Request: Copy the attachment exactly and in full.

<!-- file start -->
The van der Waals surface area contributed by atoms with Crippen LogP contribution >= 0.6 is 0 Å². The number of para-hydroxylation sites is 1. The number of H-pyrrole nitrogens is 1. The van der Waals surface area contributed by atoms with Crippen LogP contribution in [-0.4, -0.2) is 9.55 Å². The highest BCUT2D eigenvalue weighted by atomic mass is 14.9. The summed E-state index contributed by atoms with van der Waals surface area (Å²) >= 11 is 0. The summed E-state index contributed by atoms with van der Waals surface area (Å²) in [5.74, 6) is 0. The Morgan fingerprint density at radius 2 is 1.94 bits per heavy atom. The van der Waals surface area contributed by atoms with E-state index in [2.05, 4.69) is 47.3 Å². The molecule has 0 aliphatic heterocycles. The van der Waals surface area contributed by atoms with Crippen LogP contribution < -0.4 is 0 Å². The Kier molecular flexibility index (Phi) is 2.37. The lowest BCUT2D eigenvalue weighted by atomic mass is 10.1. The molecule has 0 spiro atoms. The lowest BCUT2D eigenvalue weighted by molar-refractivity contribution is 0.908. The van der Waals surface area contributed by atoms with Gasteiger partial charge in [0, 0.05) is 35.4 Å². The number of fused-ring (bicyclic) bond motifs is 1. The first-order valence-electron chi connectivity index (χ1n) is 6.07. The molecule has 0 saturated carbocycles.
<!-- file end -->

The van der Waals surface area contributed by atoms with Crippen LogP contribution >= 0.6 is 0 Å². The number of para-hydroxylation sites is 1. The number of H-pyrrole nitrogens is 1. The van der Waals surface area contributed by atoms with Crippen LogP contribution in [-0.4, -0.2) is 9.55 Å². The highest BCUT2D eigenvalue weighted by atomic mass is 14.9. The summed E-state index contributed by atoms with van der Waals surface area (Å²) >= 11 is 0. The summed E-state index contributed by atoms with van der Waals surface area (Å²) in [5.74, 6) is 0. The Morgan fingerprint density at radius 2 is 1.94 bits per heavy atom. The van der Waals surface area contributed by atoms with E-state index in [2.05, 4.69) is 47.3 Å². The molecule has 0 aliphatic heterocycles. The van der Waals surface area contributed by atoms with Crippen LogP contribution < -0.4 is 0 Å². The Kier molecular flexibility index (Phi) is 2.37. The lowest BCUT2D eigenvalue weighted by atomic mass is 10.1. The molecule has 0 spiro atoms. The lowest BCUT2D eigenvalue weighted by molar-refractivity contribution is 0.908. The van der Waals surface area contributed by atoms with Gasteiger partial charge in [0, 0.05) is 35.4 Å². The number of fused-ring (bicyclic) bond motifs is 1. The first-order valence-electron chi connectivity index (χ1n) is 6.07. The molecule has 0 saturated carbocycles.